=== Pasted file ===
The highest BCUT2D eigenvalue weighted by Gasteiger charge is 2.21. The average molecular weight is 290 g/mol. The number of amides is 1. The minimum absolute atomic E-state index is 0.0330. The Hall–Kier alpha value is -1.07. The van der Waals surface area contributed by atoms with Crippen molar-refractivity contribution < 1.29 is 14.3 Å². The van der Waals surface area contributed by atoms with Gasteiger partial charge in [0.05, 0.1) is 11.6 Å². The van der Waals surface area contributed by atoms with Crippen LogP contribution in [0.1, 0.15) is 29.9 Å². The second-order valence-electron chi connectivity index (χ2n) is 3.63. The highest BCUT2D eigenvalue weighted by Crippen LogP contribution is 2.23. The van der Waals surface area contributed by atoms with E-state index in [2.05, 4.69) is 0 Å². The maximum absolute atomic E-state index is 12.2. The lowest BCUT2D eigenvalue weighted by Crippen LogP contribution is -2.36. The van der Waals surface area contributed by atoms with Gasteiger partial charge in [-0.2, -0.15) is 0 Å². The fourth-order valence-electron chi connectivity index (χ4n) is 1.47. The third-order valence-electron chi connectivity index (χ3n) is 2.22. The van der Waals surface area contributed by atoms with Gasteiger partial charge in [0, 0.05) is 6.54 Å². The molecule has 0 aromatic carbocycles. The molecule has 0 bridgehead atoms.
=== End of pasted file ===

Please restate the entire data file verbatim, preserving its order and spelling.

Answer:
The highest BCUT2D eigenvalue weighted by Gasteiger charge is 2.21. The average molecular weight is 290 g/mol. The number of amides is 1. The minimum absolute atomic E-state index is 0.0330. The Hall–Kier alpha value is -1.07. The van der Waals surface area contributed by atoms with Crippen molar-refractivity contribution < 1.29 is 14.3 Å². The van der Waals surface area contributed by atoms with Gasteiger partial charge in [0.05, 0.1) is 11.6 Å². The van der Waals surface area contributed by atoms with Crippen LogP contribution in [0.1, 0.15) is 29.9 Å². The second-order valence-electron chi connectivity index (χ2n) is 3.63. The highest BCUT2D eigenvalue weighted by Crippen LogP contribution is 2.23. The van der Waals surface area contributed by atoms with E-state index in [2.05, 4.69) is 0 Å². The maximum absolute atomic E-state index is 12.2. The lowest BCUT2D eigenvalue weighted by Crippen LogP contribution is -2.36. The van der Waals surface area contributed by atoms with Gasteiger partial charge in [-0.2, -0.15) is 0 Å². The fourth-order valence-electron chi connectivity index (χ4n) is 1.47. The third-order valence-electron chi connectivity index (χ3n) is 2.22. The van der Waals surface area contributed by atoms with Gasteiger partial charge in [0, 0.05) is 6.54 Å². The molecule has 0 aromatic carbocycles. The molecule has 0 bridgehead atoms.